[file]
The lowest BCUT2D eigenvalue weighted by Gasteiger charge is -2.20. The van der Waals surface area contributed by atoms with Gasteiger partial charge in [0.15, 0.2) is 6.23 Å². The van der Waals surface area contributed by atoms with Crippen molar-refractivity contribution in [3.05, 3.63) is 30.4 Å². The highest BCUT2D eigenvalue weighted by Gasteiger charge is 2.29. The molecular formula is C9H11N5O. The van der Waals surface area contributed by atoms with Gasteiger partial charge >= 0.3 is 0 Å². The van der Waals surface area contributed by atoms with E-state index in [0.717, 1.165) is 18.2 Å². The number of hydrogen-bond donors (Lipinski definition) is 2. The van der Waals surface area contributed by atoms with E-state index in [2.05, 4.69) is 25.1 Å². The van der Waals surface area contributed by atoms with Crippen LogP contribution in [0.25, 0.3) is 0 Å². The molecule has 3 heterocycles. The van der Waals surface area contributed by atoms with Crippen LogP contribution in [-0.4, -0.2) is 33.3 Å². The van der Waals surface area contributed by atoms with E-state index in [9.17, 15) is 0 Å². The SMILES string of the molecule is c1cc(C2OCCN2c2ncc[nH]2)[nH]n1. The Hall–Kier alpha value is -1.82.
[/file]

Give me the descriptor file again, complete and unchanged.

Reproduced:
The lowest BCUT2D eigenvalue weighted by Gasteiger charge is -2.20. The van der Waals surface area contributed by atoms with Gasteiger partial charge in [0.15, 0.2) is 6.23 Å². The van der Waals surface area contributed by atoms with Crippen molar-refractivity contribution in [3.05, 3.63) is 30.4 Å². The highest BCUT2D eigenvalue weighted by Gasteiger charge is 2.29. The molecular formula is C9H11N5O. The van der Waals surface area contributed by atoms with Gasteiger partial charge >= 0.3 is 0 Å². The van der Waals surface area contributed by atoms with E-state index in [0.717, 1.165) is 18.2 Å². The number of hydrogen-bond donors (Lipinski definition) is 2. The van der Waals surface area contributed by atoms with E-state index in [2.05, 4.69) is 25.1 Å². The van der Waals surface area contributed by atoms with Crippen LogP contribution in [0.25, 0.3) is 0 Å². The molecule has 3 heterocycles. The van der Waals surface area contributed by atoms with Crippen LogP contribution in [-0.4, -0.2) is 33.3 Å². The van der Waals surface area contributed by atoms with E-state index in [9.17, 15) is 0 Å². The SMILES string of the molecule is c1cc(C2OCCN2c2ncc[nH]2)[nH]n1. The Hall–Kier alpha value is -1.82.